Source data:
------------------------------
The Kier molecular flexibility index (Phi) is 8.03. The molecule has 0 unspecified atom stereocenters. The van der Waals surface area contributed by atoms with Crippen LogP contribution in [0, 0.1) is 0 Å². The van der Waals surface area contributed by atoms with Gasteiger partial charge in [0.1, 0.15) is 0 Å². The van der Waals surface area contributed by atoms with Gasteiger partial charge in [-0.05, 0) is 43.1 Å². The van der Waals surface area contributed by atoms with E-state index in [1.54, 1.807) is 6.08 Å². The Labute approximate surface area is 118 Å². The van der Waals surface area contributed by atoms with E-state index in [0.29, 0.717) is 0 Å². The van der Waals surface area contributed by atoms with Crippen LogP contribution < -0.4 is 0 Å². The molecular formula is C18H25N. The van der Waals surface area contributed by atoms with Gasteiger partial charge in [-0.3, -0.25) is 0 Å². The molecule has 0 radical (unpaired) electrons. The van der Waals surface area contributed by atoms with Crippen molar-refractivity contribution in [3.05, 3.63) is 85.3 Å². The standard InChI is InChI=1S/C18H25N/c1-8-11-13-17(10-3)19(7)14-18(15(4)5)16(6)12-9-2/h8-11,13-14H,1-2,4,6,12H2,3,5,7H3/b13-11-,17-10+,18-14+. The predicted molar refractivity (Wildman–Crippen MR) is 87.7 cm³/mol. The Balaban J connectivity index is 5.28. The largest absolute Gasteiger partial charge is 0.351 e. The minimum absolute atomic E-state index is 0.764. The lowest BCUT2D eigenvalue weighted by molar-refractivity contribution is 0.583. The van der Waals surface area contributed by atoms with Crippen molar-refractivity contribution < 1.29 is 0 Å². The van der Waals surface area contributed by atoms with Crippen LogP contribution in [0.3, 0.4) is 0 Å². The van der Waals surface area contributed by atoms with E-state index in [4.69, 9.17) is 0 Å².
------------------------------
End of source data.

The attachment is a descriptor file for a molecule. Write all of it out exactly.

The Kier molecular flexibility index (Phi) is 8.03. The molecule has 0 unspecified atom stereocenters. The van der Waals surface area contributed by atoms with Crippen LogP contribution in [0, 0.1) is 0 Å². The van der Waals surface area contributed by atoms with Gasteiger partial charge in [0.1, 0.15) is 0 Å². The van der Waals surface area contributed by atoms with Gasteiger partial charge in [-0.05, 0) is 43.1 Å². The van der Waals surface area contributed by atoms with E-state index in [1.54, 1.807) is 6.08 Å². The Labute approximate surface area is 118 Å². The van der Waals surface area contributed by atoms with E-state index in [0.29, 0.717) is 0 Å². The van der Waals surface area contributed by atoms with Crippen LogP contribution < -0.4 is 0 Å². The molecular formula is C18H25N. The van der Waals surface area contributed by atoms with Gasteiger partial charge in [-0.3, -0.25) is 0 Å². The molecule has 0 radical (unpaired) electrons. The van der Waals surface area contributed by atoms with Crippen molar-refractivity contribution in [3.05, 3.63) is 85.3 Å². The standard InChI is InChI=1S/C18H25N/c1-8-11-13-17(10-3)19(7)14-18(15(4)5)16(6)12-9-2/h8-11,13-14H,1-2,4,6,12H2,3,5,7H3/b13-11-,17-10+,18-14+. The predicted molar refractivity (Wildman–Crippen MR) is 87.7 cm³/mol. The Balaban J connectivity index is 5.28. The largest absolute Gasteiger partial charge is 0.351 e. The minimum absolute atomic E-state index is 0.764. The lowest BCUT2D eigenvalue weighted by molar-refractivity contribution is 0.583. The van der Waals surface area contributed by atoms with Crippen molar-refractivity contribution < 1.29 is 0 Å². The van der Waals surface area contributed by atoms with Crippen LogP contribution in [0.3, 0.4) is 0 Å². The van der Waals surface area contributed by atoms with E-state index in [4.69, 9.17) is 0 Å².